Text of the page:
Facebook will begin testing a six-second pre-roll ads hub next year, the company announced on Thursday, confirming earlier reports. Facebook is also introducing new restrictions on when and which publishers and creators can insert mid-roll ads in their videos and changing how its algorithm decides which videos to prioritize in people’s News Feeds.
Taken together, the changes underscore Facebook’s pivot from the one-off videos that popularized the medium on its social network to the episodic series that the company has been investing in to cultivate a more TV-like audience and attract TV-level ad dollars.
Facebook’s pre-roll ads will only run within its Watch video hub. That limitation maintains Facebook’s long-held stance against pre-empting in-feed videos with ads and, since people must sit through the unskippable ads to see a video in Watch, makes it more likely that the shows Facebook has paid publishers to produce for Watch will return revenue to the company.
“While pre-roll ads don’t work well in News Feed, we think they will work well in Watch because it’s a place where people visit and come back to with the intention to watch videos,” Facebook product management director Maria Angelidou-Smith and product manager Abhishek Bapna wrote in a company blog post published on Thursday.
Facebook will fill the pre-roll inventory with any video ads that brands run on Facebook that are six seconds long and bought with the in-stream placement selected, according to a Facebook spokesperson.
Facebook is also adjusting the requirements for mid-roll ads (or “Ad Breaks,” in Facebook’s parlance).
Previously, videos had to be at least 90 seconds long to qualify for Ad Breaks, and those mid-roll ads could be inserted as soon as 20 seconds after the video started playing. Beginning in January, videos must be at least three minutes long, and mid-roll ads cannot be inserted until a video has played for 60 seconds.
“Our consumer research showed that moving from 90 second to three minute videos with Ad Breaks improved overall satisfaction. Furthermore, across initial testing, satisfaction increased 18 percent when we delayed the first Ad Break placement,” Angelidou-Smith and Bapna wrote.
Viewers’ dissatisfaction with Facebook’s mid-roll ads may also owe to the fact that they can be inelegantly inserted, suddenly cutting in rather than waiting for a natural pause like on TV. Since publishers in Facebook’s video monetization program are able to control when an ad appears and can track how their ad breaks performed, some have begun to devise strategies to improve the likelihood that viewers will sit through the spot.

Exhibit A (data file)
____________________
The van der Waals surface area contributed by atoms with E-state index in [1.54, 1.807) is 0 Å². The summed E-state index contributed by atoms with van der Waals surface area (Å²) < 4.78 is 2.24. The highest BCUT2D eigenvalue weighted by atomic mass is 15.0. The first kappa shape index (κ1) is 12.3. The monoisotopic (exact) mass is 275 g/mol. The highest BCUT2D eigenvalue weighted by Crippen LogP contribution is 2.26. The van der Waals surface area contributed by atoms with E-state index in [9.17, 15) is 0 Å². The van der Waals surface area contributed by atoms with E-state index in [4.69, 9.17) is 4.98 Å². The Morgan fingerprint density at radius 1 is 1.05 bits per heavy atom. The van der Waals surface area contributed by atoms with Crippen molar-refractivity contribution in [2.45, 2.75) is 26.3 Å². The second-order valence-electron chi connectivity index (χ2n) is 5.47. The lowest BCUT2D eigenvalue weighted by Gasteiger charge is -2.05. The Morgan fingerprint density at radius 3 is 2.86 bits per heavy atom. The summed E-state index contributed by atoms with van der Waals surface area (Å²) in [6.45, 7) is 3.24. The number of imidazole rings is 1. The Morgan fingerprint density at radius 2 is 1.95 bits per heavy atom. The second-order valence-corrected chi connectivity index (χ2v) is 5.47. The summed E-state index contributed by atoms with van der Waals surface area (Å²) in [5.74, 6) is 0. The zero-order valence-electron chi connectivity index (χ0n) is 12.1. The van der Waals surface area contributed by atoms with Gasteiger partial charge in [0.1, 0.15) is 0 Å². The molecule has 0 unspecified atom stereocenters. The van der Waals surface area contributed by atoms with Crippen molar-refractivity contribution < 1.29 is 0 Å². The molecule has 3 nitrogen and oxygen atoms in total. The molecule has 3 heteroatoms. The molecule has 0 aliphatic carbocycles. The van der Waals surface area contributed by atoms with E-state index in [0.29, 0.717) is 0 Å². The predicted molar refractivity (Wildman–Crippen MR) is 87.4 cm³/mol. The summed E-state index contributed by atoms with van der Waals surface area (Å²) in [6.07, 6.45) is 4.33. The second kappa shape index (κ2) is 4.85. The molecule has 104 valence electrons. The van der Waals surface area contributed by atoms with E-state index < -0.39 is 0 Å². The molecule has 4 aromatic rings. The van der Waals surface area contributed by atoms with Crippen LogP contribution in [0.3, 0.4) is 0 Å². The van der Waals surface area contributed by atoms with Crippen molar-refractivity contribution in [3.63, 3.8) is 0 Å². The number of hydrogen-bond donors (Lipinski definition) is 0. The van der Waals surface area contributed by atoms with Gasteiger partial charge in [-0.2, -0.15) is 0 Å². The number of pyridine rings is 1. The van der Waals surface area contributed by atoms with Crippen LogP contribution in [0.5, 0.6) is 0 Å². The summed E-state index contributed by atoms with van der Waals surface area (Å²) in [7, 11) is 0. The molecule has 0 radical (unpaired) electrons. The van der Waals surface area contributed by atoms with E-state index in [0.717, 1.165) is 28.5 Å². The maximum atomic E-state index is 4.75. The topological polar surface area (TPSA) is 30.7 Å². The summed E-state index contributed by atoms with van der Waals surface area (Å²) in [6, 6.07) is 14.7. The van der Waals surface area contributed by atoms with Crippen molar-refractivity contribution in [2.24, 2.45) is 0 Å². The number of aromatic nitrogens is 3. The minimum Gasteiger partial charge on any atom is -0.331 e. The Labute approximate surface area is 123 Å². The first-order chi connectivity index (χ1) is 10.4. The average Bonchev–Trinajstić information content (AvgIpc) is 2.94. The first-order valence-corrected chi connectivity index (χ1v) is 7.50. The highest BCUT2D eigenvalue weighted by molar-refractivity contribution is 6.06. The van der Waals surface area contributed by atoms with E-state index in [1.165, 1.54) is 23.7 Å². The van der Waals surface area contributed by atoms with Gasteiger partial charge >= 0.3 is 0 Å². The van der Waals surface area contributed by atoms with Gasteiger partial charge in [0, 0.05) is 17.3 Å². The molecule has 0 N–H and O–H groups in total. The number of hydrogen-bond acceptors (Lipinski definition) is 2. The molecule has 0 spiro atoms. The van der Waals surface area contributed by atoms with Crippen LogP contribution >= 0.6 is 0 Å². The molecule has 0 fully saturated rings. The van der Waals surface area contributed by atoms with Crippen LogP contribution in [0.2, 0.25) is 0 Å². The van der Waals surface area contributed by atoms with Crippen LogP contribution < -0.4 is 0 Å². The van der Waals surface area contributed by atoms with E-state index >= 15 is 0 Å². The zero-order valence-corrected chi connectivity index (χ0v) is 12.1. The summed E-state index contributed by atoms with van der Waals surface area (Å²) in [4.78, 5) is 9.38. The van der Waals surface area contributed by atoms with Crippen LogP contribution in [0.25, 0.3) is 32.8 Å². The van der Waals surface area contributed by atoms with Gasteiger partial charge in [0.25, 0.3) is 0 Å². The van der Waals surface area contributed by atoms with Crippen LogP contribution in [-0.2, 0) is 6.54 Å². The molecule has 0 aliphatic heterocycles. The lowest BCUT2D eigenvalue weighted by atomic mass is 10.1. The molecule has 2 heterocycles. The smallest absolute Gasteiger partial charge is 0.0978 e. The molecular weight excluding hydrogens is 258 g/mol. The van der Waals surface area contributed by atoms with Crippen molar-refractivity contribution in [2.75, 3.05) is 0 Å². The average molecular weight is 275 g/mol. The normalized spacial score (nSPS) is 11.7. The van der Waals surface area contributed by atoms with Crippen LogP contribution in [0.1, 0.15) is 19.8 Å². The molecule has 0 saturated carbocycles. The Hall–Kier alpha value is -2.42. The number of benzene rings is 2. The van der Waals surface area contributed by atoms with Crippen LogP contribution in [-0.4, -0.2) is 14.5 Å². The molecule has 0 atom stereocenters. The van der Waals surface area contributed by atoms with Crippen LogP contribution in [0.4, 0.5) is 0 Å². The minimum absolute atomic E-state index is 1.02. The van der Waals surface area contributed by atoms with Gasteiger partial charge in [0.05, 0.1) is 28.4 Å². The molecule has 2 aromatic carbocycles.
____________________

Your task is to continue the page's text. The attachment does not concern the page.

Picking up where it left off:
The other change Facebook announced is a limit on which publishers and creators are able to insert ad breaks into live videos. Last year, Facebook enabled any Page or Profile in the US with at least 2,000 followers and 300 concurrent live viewers to place a mid-roll ad in a broadcast. Now, the company is disabling the option for all Profiles and for any Page with fewer than 50,000 followers.
“We’re making these changes because we’ve found Profiles and Pages below this threshold are more likely to share live videos that fail to comply with our Content Guidelines for Monetization. Live video publishers below this threshold also tend to have smaller audiences for their broadcasts, and therefore aren’t able to garner meaningful revenue from Ad Breaks,” wrote Angelidou-Smith and Bapna.
Finally, to make it more likely that people will be willing to sit through these ads, Facebook is changing how its algorithm decides which videos to show them.
Facebook’s algorithm will prioritize videos from publishers and creators that people regularly watch or actively seek out. The shift will apply to Facebook’s News Feed and Watch’s Discover tab and is likely to boost the reach and potential viewership of episodic series, such as the ones that Facebook is paying publishers to produce for Watch. Facebook will also allow Pages to link to Show Pages dedicated to individual Watch programs. Those links will enable publishers and creators to more easily share episodes with their Pages’ more established audiences.
Given that there’s only so much real estate in people’s News Feeds, Facebook’s decision to show more episodic videos in people’s feeds may lead to fewer one-off videos appearing and pressure publishers and creators to follow suit in the types of videos they produce to distribute on Facebook. However, Facebook isn’t closing the door on standalone videos entirely. “Engaging one-off videos that bring friends and communities together have always done well in News Feed and will continue to do so,” according to Angelidou-Smith and Bapna.